By Anuradha Seth
The frequency of global financial and economic crises has increased over the past decade and a half, and they appear to have become a systemic feature of the international economy. The risk of economic growth and human development achievements being undermined by such volatile international developments is fostering an overall re-think about the inner nature of crises, the growing vulnerability of developing countries and their capacity to be resilient in the face of these shocks.
In 2000, 189 nations made a promise to free people from extreme poverty and multiple deprivations and set a fifteen-year target in which to achieve eight Millennium Development Goals (MDGs) ranging from eliminating hunger and ensuring environmental sustainability to ending gender disparities and achieving universal primary education. As the 2015 MDGs deadline approaches, the debate around a new framework for understanding macroeconomic vulnerability and resilience is gaining momentum among a wide array of stakeholders, ranging from academia, civil society and grassroots movements, to international organizations, development policy-makers and the media. Yet, as a new research piece by the United Nations Development Programme (UNDP) argues, at present, there is no uniform approach to understanding macroeconomic vulnerability or resilience in the context of financial and economic crises in developing countries. Meanwhile, traditional approaches are challenged as too narrow in scope to actually provide tools for the assessment of vulnerability or accurate information for the planning of national and international responses to crises.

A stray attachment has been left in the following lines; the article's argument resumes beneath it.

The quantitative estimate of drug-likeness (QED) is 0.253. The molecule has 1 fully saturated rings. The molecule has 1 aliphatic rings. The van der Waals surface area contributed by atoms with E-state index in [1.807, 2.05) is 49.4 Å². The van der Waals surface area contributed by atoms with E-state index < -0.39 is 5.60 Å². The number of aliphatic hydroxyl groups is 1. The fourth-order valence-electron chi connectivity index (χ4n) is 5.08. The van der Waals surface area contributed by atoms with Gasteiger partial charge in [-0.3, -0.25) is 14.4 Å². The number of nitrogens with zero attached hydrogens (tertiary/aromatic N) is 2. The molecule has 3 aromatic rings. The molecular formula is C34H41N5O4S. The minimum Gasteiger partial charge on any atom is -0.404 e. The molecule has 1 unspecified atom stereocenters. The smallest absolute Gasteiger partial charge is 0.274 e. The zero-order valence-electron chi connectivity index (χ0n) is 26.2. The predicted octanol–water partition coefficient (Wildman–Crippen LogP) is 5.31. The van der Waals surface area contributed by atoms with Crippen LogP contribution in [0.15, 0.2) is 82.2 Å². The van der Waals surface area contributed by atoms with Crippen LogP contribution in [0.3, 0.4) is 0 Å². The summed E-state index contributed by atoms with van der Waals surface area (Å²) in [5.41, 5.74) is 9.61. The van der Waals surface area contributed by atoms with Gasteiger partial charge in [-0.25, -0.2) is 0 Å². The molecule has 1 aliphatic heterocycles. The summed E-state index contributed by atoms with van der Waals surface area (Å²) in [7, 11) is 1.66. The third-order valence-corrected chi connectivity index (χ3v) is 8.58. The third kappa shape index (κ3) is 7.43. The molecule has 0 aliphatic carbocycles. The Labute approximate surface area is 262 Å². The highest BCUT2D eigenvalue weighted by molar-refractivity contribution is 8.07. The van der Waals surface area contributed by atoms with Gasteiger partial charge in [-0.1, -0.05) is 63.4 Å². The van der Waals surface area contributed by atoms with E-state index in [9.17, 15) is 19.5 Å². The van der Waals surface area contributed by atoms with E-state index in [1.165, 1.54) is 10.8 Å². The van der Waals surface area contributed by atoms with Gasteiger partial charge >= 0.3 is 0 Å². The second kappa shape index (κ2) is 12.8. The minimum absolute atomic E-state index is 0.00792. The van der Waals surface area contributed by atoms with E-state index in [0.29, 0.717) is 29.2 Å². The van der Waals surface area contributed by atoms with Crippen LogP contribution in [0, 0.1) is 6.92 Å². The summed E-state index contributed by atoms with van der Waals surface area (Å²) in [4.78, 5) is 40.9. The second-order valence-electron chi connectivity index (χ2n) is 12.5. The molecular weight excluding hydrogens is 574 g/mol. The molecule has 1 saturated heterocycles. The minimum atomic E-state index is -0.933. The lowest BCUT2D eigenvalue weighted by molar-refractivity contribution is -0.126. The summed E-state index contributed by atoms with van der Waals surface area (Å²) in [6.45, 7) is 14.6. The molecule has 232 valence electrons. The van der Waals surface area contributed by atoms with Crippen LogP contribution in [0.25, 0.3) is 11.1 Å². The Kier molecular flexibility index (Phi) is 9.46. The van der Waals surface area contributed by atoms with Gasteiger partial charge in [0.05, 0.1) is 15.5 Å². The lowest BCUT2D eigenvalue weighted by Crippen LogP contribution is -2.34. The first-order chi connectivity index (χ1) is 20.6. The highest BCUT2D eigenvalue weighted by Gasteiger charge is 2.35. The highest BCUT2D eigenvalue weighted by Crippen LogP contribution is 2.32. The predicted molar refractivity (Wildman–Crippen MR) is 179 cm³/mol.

Traditional Approached Being Questioned
Broadly, two distinct approaches can be identified. The first approach addresses macro-economic vulnerability principally in relation to financial crises—namely currency, debt or banking crises. Currency crises, for instance, are seen as driven mainly by macroeconomic imbalances in the financial sector of developing economies and by fragile domestic financial systems. Hence, policy recommendations to build resilience to such shocks are focused on containing credit growth and the money supply, ensuring flexible exchange rates and guarding against expansionary fiscal policies. This is because the over- expansion of credit puts pressure on the banking system, raising the likelihood of bank failures and because a fixed/pegged exchange-rate regime puts pressure on the exchange-rate leading to a currency crisis. However, the empirical and theoretical assumptions underlying many studies and articles that support this approach have been long questioned—in particular, the assumption that markets are self-regulating and inherently efficient.
A second approach frames macroeconomic vulnerability in the context of both economic and financial crises. The focus here is on identifying the structural determinants and transmission channels through which an economy is exposed to crises, reflecting the rapid integration of developing countries in international trade and finance. This broader perspective argues that the growing dependence of many developing countries on exports (specifically primary commodities—goods in their raw or unprocessed states, such as agricultural products and raw minerals); their increased dependence on foreign investment for economic growth; and limited fiscal and institutional capacity renders them vulnerable to economic and financial shocks. Yet, there is no clear agreement on which structural determinants and transmission channels are the primary drivers of macroeconomic vulnerability. Some argue that the size and location of an economy are critical determining factors as small economies face limited natural resources and have a limited ability to exploit economies of scale, and issues of location such as remoteness and insularity increase transportation costs and the cost of importing raw materials. Others focus on trade dependency or dependency on international private capital flows as the primary conditions that expose an economy to shocks via the vicissitudes of the international trading system.